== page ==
The Iona Research Group is excavating on Iona for the next few weeks. If you’re in the area, feel free to stop by and say hello!

The result of Day 1: Turf removed and most of the 2017 trench outlined.

 

Iona Excavations 2018: Why Excavate Again?

Having excavated three trenches on Iona in the 2017 season, you may be wondering why we’re going back. Last year, we recovered large amounts of organic material from Charles Thomas’s original 1956 trench through the western portion of the vallum, located just outside the MacLeod Centre. The organic material from the base of the ditch dates to 580 – 660 AD and is likely one of the earliest features of the monastery. We also uncovered a stone structure and numerous medieval-period finds from just south of the Abbey. The stone structure predates a layer rich in iron-working debris dating to 665 – 770 AD. This suggests that the stone structure could be as early as the 7th century and therefore the earliest dated stone-built feature on a Scottish monastery.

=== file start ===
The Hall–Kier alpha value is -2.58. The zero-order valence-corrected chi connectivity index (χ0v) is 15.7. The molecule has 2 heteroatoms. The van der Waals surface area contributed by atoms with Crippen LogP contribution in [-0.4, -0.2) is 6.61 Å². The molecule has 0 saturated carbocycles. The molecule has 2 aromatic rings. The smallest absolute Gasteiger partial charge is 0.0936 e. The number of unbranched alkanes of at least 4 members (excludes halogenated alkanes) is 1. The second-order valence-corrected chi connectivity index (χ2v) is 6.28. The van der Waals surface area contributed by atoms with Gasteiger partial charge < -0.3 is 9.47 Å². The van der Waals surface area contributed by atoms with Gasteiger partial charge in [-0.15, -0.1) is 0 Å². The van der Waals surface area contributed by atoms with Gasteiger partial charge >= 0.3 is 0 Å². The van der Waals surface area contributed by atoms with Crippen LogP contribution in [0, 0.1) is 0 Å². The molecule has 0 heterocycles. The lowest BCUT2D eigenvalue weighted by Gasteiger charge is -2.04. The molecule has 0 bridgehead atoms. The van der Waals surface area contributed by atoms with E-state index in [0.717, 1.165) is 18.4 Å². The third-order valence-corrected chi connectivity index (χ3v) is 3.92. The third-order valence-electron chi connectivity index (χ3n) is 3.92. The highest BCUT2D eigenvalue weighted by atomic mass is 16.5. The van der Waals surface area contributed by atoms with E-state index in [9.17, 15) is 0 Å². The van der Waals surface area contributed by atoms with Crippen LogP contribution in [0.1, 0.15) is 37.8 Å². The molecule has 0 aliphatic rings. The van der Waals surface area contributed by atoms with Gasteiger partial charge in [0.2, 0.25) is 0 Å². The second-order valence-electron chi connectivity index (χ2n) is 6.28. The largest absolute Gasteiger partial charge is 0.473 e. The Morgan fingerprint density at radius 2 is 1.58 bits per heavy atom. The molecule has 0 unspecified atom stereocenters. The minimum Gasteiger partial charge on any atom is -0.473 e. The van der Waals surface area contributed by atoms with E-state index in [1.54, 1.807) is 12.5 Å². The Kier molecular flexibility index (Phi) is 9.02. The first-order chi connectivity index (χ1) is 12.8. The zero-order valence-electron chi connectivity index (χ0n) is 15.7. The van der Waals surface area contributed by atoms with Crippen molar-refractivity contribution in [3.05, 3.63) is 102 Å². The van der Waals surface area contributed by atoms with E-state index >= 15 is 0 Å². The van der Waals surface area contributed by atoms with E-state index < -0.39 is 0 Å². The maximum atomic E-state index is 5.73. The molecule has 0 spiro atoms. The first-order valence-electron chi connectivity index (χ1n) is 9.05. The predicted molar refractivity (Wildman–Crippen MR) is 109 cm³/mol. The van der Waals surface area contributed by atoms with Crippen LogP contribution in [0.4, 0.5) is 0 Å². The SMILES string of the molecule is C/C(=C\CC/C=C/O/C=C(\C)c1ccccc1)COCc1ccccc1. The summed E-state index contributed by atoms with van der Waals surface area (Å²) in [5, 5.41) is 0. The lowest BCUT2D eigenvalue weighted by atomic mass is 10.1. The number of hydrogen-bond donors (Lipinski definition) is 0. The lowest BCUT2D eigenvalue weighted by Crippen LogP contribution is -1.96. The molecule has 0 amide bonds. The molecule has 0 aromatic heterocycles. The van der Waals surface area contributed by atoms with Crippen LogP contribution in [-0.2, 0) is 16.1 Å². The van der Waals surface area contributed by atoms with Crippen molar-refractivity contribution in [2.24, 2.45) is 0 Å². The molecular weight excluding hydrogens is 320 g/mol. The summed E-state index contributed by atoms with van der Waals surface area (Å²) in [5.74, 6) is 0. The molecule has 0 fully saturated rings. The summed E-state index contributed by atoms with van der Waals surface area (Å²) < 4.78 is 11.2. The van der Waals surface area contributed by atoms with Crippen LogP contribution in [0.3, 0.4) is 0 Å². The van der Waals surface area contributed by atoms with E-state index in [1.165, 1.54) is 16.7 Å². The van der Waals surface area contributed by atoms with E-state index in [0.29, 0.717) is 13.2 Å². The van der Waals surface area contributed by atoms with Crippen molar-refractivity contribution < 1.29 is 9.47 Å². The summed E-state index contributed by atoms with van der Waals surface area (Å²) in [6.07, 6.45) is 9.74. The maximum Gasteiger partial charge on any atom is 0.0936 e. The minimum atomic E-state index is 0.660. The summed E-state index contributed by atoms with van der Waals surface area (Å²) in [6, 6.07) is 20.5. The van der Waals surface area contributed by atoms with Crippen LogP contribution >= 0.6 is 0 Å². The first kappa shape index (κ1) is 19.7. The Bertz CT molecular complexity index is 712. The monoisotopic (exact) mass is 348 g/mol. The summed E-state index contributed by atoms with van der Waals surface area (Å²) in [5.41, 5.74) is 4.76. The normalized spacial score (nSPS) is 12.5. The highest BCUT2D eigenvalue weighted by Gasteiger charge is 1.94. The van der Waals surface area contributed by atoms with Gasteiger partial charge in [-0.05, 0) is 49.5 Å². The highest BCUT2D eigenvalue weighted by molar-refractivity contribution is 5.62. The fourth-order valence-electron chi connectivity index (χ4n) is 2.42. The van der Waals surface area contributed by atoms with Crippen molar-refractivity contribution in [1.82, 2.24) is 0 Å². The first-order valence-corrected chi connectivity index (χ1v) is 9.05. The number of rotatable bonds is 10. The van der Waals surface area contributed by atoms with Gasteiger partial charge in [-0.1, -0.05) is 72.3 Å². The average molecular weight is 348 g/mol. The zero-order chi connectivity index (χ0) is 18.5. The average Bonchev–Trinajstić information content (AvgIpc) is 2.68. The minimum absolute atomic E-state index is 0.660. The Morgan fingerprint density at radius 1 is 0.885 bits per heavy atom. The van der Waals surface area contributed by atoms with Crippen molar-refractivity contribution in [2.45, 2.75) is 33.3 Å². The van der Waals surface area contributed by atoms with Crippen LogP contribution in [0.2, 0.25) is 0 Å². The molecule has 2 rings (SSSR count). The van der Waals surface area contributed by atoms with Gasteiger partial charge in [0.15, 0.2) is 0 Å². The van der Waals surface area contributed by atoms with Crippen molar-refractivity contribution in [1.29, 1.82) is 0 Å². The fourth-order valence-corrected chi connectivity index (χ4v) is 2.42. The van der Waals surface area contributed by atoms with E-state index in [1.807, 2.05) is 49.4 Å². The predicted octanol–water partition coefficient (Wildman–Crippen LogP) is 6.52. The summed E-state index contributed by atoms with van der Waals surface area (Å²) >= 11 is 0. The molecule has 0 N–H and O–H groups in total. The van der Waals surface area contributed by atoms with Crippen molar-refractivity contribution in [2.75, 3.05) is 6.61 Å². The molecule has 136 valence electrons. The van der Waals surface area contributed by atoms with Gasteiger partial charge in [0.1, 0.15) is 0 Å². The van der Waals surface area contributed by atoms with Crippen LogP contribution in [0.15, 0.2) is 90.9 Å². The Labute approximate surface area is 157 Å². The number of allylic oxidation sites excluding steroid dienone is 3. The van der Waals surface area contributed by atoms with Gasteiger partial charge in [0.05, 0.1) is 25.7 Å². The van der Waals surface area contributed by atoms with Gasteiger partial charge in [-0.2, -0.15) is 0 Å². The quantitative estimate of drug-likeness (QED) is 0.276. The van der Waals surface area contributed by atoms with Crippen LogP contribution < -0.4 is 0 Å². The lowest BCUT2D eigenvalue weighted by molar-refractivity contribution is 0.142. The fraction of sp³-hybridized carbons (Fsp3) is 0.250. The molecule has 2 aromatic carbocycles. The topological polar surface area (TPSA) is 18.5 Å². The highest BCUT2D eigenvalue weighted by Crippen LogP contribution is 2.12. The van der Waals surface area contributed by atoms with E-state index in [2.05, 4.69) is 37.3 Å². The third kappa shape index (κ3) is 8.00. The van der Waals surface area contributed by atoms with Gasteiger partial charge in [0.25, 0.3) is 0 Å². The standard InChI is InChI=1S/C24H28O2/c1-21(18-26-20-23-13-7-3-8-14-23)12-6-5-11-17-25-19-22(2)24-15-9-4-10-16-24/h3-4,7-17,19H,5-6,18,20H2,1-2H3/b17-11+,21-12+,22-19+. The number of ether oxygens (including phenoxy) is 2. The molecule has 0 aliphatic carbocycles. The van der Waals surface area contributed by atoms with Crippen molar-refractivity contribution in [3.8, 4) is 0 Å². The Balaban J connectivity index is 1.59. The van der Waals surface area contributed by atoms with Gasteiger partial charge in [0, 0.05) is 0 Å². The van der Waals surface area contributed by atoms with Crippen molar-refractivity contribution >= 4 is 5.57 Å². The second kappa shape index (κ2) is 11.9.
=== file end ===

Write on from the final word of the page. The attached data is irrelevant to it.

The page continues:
So why go back?

Well, while we found the stone structure in Trench 2 last year, we still don’t really know what it is. The portion we were able to uncover in 2017 consists of a relatively straight wall running roughly east-west, which then curves to the north before running into the edges of our trench. Our excavations last year couldn’t investigate the footprint of the wall further, because we did not have permission to excavate a wider area. This year, we are going back to trace the footprint (or outline) of the structure and follow it as far as we can within the limits of our trench to determine what it actually is (hopefully).

The Iona Research Group is excavating on Iona from 5 May – 2 June 2018. If you’re in the area, feel free to stop by and say hello!

Aerial view Trench 2 (Site B) from tower of Iona Abbey
Aerial view Trench 2 (Site B) from tower of Iona Abbey (A Maldonado 2017)